Editors' ChoiceCircadian Rhythms

GABA, the time keeper

Sci. Signal.  04 Aug 2015:
Vol. 8, Issue 388, pp. ec213
DOI: 10.1126/scisignal.aad1082

Neurons in the suprachiasmatic nuclei (SCN) of brain play the role of central timekeepers, controlling multiple aspects of physiology and behavior on a circadian cycle entrained by light. For most plants and animals, the daily light cycle changes with the seasons. The neurotransmitter γ-aminobutryic acid (GABA) is a key signal in neuronal circuits of the SCN, and DeWoskin et al. and Myung et al. used mathematical modeling and experimental observations to investigate the role of GABAergic transmission in SCN clock neurons. Mathematical simulations of GABA-mediated postsynaptic currents (PSCs) along with experimental validation in SCN neurons in mouse brain slices by DeWoskin et al. showed that GABA signaling in SCN neurons had two components: a phasic (fast) and a tonic (slow) component. Phasic GABA-mediated PSCs either increased (when the stimuli were given shortly after the firing of an action potential) or decreased (when the stimuli were given at later times in the interspike period between action potentials) the neuronal firing rate but did not shift the phases in the oscillations of the simulated amounts of the transcription of a gene encoding a component of the circadian clock, PER2. The tonic GABA-mediated PSCs, which occurred when the neurons were depolarized, shifted the phases of PER2 oscillation and desynchronized the activity of neurons in the SCN. Changing the proportion of neurons depolarized by GABA to neurons hyperpolarized by GABA in the model of the SCN network changed the firing-rate rhythm but not the amount of synchronous activity, suggesting that the balance of neurons excited by or inhibited by GABA can shift the circadian rhythm of the master clock.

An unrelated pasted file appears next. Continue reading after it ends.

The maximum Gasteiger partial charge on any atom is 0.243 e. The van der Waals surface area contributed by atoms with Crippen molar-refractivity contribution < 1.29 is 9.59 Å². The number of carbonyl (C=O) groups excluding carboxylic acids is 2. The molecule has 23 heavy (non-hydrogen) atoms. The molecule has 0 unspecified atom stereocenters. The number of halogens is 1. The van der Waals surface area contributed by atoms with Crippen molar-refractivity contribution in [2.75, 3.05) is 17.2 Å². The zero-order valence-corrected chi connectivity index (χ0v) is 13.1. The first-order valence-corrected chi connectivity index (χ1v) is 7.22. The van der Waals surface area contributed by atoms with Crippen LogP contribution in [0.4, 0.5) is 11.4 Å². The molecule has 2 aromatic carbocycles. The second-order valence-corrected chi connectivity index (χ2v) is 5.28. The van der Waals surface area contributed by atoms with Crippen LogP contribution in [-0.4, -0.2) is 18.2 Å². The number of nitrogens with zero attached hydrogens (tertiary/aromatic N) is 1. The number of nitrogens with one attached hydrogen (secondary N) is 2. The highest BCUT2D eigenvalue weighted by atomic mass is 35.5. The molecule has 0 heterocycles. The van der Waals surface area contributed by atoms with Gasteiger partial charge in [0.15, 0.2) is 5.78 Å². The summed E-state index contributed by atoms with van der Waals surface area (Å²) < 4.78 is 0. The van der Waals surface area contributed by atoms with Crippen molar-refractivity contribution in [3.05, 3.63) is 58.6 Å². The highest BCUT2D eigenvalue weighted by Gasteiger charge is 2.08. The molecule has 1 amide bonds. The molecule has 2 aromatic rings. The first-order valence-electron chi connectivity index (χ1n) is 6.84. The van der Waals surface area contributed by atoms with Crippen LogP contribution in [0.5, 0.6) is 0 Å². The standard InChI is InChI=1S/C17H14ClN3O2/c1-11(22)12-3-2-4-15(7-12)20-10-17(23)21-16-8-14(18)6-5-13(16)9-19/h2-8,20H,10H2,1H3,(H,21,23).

Using time-lapse imaging, Myung et al. investigated the activity of a Bmal1-driven bioluminescent reporter (Bmal1-ELuc) in individual neurons in SCN explants from mice trained under long-day (LD) or short-day (SD) light-dark cycles. Oscillations in the signal from the reporter of neurons in the dorsal SCN (D-SCN) had a phase gap relative to the oscillations of ventral SCN (V-SCN) neurons. This phase gap increased linearly with increasing day length. Mathematical analysis also predicted that the SCN neurons are comprised of two clusters defined by day length. One cluster is predicted to have “positive coupling,” which enabled the oscillations to come into phase and another with “negative coupling,” which allowed the oscillations to go out of phase. The model predicted that “tunable coupling”—an adjustment of the negative coupling strength between D-SCN and V-SCN—encoded the day length. Application of chloride cotransporter channel inhibitor, furosemide, to the D-SCN or V-SCN individually increased the period of Bmal1-ELuc oscillations in the D-SCN, but not in the V-SCN. Coapplication with ionotropic GABAA receptor inhibitor, gabazine, prevented this effect of furosemide, suggesting that the duration of the period involved GABAA receptor mediation and is a consequence of GABA excitation under high intracellular concentration chloride concentration in the D-SCN. When furosemide was applied to the whole SCN, period lengthening of Bmal1-ELuc oscillations occurred similar to that seen when the drug was only applied to the D-SCN, suggesting that the V-SCN follows D-SCN and that differences in intracellular chloride concentration contributed to the “tunable coupling.” Thus, both these studies suggest differential response of the V-SCN and D-SCN to GABAergic neurotransmission determines the phase relationship and period difference between D-SCN and V-SCN, resulting in seasonal day-length encoding of the SCN clock.

D. DeWoskin, J. Myung, M. D. C. Belle, H. D. Piggins, T. Takumi, D. B. Forger, Distinct roles for GABA across multiple timescales in mammalian circadian timekeeping. Proc. Natl. Acad. Sci. U.S.A. 112, 3911–3919 (2015). [PubMed]

J. Myung, S. Hong, D. DeWoskin, E. De Schutter, D. B. Forger, T. Takumi, GABA-mediated repulsive coupling between circadian clock neurons in the SCN encodes seasonal time. Proc. Natl. Acad. Sci. U.S.A. 112, 3920–3929 (2015). [PubMed]